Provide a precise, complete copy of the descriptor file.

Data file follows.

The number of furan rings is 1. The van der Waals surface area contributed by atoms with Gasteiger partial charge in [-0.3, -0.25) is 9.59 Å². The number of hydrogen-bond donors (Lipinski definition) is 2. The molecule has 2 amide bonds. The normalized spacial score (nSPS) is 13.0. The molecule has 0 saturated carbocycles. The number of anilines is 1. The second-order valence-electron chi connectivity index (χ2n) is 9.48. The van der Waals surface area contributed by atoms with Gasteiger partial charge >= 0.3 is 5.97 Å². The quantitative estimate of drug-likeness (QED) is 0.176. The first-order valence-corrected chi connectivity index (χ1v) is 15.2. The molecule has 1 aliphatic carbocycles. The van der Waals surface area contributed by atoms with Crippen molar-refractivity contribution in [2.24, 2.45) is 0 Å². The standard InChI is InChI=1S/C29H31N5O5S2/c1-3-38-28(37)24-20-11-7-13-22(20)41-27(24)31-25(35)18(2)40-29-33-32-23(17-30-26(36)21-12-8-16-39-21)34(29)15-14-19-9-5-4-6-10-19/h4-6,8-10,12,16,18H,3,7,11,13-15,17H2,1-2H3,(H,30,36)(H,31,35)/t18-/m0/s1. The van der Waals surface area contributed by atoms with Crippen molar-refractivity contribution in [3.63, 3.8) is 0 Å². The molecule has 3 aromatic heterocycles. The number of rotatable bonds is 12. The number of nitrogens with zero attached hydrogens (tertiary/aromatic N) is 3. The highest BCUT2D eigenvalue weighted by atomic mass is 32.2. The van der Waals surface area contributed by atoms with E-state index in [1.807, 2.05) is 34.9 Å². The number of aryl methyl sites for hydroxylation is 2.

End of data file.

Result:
The number of furan rings is 1. The van der Waals surface area contributed by atoms with Gasteiger partial charge in [-0.3, -0.25) is 9.59 Å². The number of hydrogen-bond donors (Lipinski definition) is 2. The molecule has 2 amide bonds. The normalized spacial score (nSPS) is 13.0. The molecule has 0 saturated carbocycles. The number of anilines is 1. The second-order valence-electron chi connectivity index (χ2n) is 9.48. The van der Waals surface area contributed by atoms with Gasteiger partial charge >= 0.3 is 5.97 Å². The quantitative estimate of drug-likeness (QED) is 0.176. The first-order valence-corrected chi connectivity index (χ1v) is 15.2. The molecule has 1 aliphatic carbocycles. The van der Waals surface area contributed by atoms with Crippen molar-refractivity contribution in [2.24, 2.45) is 0 Å². The standard InChI is InChI=1S/C29H31N5O5S2/c1-3-38-28(37)24-20-11-7-13-22(20)41-27(24)31-25(35)18(2)40-29-33-32-23(17-30-26(36)21-12-8-16-39-21)34(29)15-14-19-9-5-4-6-10-19/h4-6,8-10,12,16,18H,3,7,11,13-15,17H2,1-2H3,(H,30,36)(H,31,35)/t18-/m0/s1. The van der Waals surface area contributed by atoms with Crippen molar-refractivity contribution in [3.63, 3.8) is 0 Å². The molecule has 3 aromatic heterocycles. The number of rotatable bonds is 12. The number of nitrogens with zero attached hydrogens (tertiary/aromatic N) is 3. The highest BCUT2D eigenvalue weighted by atomic mass is 32.2. The van der Waals surface area contributed by atoms with E-state index in [1.807, 2.05) is 34.9 Å². The number of aryl methyl sites for hydroxylation is 2.